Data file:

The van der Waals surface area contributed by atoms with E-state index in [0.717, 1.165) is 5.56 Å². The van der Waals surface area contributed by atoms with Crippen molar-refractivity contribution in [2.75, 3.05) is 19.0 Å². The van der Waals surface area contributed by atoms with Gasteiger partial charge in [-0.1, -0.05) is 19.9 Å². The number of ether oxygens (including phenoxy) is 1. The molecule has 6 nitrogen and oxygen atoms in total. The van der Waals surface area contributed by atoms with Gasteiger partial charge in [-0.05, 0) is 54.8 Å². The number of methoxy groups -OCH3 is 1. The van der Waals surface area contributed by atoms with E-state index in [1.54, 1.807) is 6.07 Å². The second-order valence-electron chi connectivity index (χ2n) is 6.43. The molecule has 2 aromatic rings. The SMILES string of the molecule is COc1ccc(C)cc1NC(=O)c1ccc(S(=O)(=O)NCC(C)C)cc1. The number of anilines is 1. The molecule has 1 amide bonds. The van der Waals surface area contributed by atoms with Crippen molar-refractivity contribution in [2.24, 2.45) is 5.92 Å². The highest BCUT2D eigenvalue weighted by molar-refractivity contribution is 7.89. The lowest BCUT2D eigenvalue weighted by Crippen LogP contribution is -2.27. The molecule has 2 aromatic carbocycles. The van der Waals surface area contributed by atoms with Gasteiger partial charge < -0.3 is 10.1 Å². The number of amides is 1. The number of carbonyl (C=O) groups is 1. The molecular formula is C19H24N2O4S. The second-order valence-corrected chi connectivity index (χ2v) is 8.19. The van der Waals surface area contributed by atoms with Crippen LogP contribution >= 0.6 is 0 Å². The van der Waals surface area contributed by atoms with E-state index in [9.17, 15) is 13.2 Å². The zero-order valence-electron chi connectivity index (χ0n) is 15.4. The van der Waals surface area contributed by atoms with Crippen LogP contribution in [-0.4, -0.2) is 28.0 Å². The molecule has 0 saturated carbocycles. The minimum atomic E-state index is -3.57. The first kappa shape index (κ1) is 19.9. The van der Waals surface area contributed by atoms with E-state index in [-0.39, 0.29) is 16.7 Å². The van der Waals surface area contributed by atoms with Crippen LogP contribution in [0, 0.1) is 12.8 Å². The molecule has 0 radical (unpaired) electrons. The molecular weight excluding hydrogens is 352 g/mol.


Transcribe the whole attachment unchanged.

The van der Waals surface area contributed by atoms with E-state index in [0.717, 1.165) is 5.56 Å². The van der Waals surface area contributed by atoms with Crippen molar-refractivity contribution in [2.75, 3.05) is 19.0 Å². The van der Waals surface area contributed by atoms with Gasteiger partial charge in [-0.1, -0.05) is 19.9 Å². The number of ether oxygens (including phenoxy) is 1. The molecule has 6 nitrogen and oxygen atoms in total. The van der Waals surface area contributed by atoms with Gasteiger partial charge in [-0.05, 0) is 54.8 Å². The number of methoxy groups -OCH3 is 1. The van der Waals surface area contributed by atoms with E-state index in [1.54, 1.807) is 6.07 Å². The second-order valence-electron chi connectivity index (χ2n) is 6.43. The molecule has 2 aromatic rings. The SMILES string of the molecule is COc1ccc(C)cc1NC(=O)c1ccc(S(=O)(=O)NCC(C)C)cc1. The number of anilines is 1. The molecule has 1 amide bonds. The van der Waals surface area contributed by atoms with Crippen molar-refractivity contribution in [2.24, 2.45) is 5.92 Å². The highest BCUT2D eigenvalue weighted by molar-refractivity contribution is 7.89. The lowest BCUT2D eigenvalue weighted by Crippen LogP contribution is -2.27. The molecule has 2 aromatic carbocycles. The van der Waals surface area contributed by atoms with Gasteiger partial charge < -0.3 is 10.1 Å². The number of amides is 1. The number of carbonyl (C=O) groups is 1. The molecular formula is C19H24N2O4S. The second-order valence-corrected chi connectivity index (χ2v) is 8.19. The van der Waals surface area contributed by atoms with Crippen LogP contribution >= 0.6 is 0 Å². The van der Waals surface area contributed by atoms with E-state index in [9.17, 15) is 13.2 Å². The zero-order valence-electron chi connectivity index (χ0n) is 15.4. The van der Waals surface area contributed by atoms with Crippen LogP contribution in [-0.4, -0.2) is 28.0 Å². The molecule has 0 saturated carbocycles. The minimum atomic E-state index is -3.57. The first kappa shape index (κ1) is 19.9. The van der Waals surface area contributed by atoms with E-state index in [-0.39, 0.29) is 16.7 Å². The van der Waals surface area contributed by atoms with Crippen LogP contribution in [0, 0.1) is 12.8 Å². The molecule has 0 radical (unpaired) electrons. The molecular weight excluding hydrogens is 352 g/mol.